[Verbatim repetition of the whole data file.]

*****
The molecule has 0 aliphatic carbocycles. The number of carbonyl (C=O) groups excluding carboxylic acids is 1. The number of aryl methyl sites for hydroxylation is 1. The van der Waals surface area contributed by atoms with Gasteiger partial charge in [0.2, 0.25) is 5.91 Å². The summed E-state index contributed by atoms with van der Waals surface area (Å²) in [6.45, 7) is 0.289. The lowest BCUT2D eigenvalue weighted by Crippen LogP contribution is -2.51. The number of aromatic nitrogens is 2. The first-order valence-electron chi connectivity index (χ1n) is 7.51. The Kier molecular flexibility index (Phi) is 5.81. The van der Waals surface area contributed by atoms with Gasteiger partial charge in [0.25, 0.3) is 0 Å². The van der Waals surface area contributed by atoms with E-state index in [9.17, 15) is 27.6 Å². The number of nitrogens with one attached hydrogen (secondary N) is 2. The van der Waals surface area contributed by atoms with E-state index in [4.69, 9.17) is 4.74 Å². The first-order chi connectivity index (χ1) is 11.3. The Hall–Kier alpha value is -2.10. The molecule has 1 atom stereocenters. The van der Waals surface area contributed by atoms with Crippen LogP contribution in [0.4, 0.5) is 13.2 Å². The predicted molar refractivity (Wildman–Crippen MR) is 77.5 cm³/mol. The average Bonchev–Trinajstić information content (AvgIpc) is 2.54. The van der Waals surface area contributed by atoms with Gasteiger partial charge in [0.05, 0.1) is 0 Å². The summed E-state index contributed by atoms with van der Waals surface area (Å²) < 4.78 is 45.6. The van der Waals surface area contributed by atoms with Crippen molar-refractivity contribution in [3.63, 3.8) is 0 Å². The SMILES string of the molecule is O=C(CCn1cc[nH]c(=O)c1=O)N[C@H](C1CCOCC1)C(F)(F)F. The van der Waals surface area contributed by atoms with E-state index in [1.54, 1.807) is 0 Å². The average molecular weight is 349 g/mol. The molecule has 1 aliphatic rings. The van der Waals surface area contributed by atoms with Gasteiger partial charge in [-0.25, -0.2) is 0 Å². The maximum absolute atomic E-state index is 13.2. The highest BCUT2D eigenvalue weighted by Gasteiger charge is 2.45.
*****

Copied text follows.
The molecule has 0 aliphatic carbocycles. The number of carbonyl (C=O) groups excluding carboxylic acids is 1. The number of aryl methyl sites for hydroxylation is 1. The van der Waals surface area contributed by atoms with Gasteiger partial charge in [0.2, 0.25) is 5.91 Å². The summed E-state index contributed by atoms with van der Waals surface area (Å²) in [6.45, 7) is 0.289. The lowest BCUT2D eigenvalue weighted by Crippen LogP contribution is -2.51. The number of aromatic nitrogens is 2. The first-order valence-electron chi connectivity index (χ1n) is 7.51. The Kier molecular flexibility index (Phi) is 5.81. The van der Waals surface area contributed by atoms with Gasteiger partial charge in [0.25, 0.3) is 0 Å². The van der Waals surface area contributed by atoms with E-state index in [9.17, 15) is 27.6 Å². The number of nitrogens with one attached hydrogen (secondary N) is 2. The van der Waals surface area contributed by atoms with E-state index in [4.69, 9.17) is 4.74 Å². The first-order chi connectivity index (χ1) is 11.3. The Hall–Kier alpha value is -2.10. The molecule has 1 atom stereocenters. The van der Waals surface area contributed by atoms with Crippen LogP contribution in [0.4, 0.5) is 13.2 Å². The predicted molar refractivity (Wildman–Crippen MR) is 77.5 cm³/mol. The average Bonchev–Trinajstić information content (AvgIpc) is 2.54. The van der Waals surface area contributed by atoms with Gasteiger partial charge in [0.05, 0.1) is 0 Å². The summed E-state index contributed by atoms with van der Waals surface area (Å²) < 4.78 is 45.6. The van der Waals surface area contributed by atoms with Crippen molar-refractivity contribution in [3.63, 3.8) is 0 Å². The SMILES string of the molecule is O=C(CCn1cc[nH]c(=O)c1=O)N[C@H](C1CCOCC1)C(F)(F)F. The van der Waals surface area contributed by atoms with E-state index in [1.54, 1.807) is 0 Å². The average molecular weight is 349 g/mol. The molecule has 1 aliphatic rings. The van der Waals surface area contributed by atoms with Gasteiger partial charge in [-0.25, -0.2) is 0 Å². The maximum absolute atomic E-state index is 13.2. The highest BCUT2D eigenvalue weighted by Gasteiger charge is 2.45.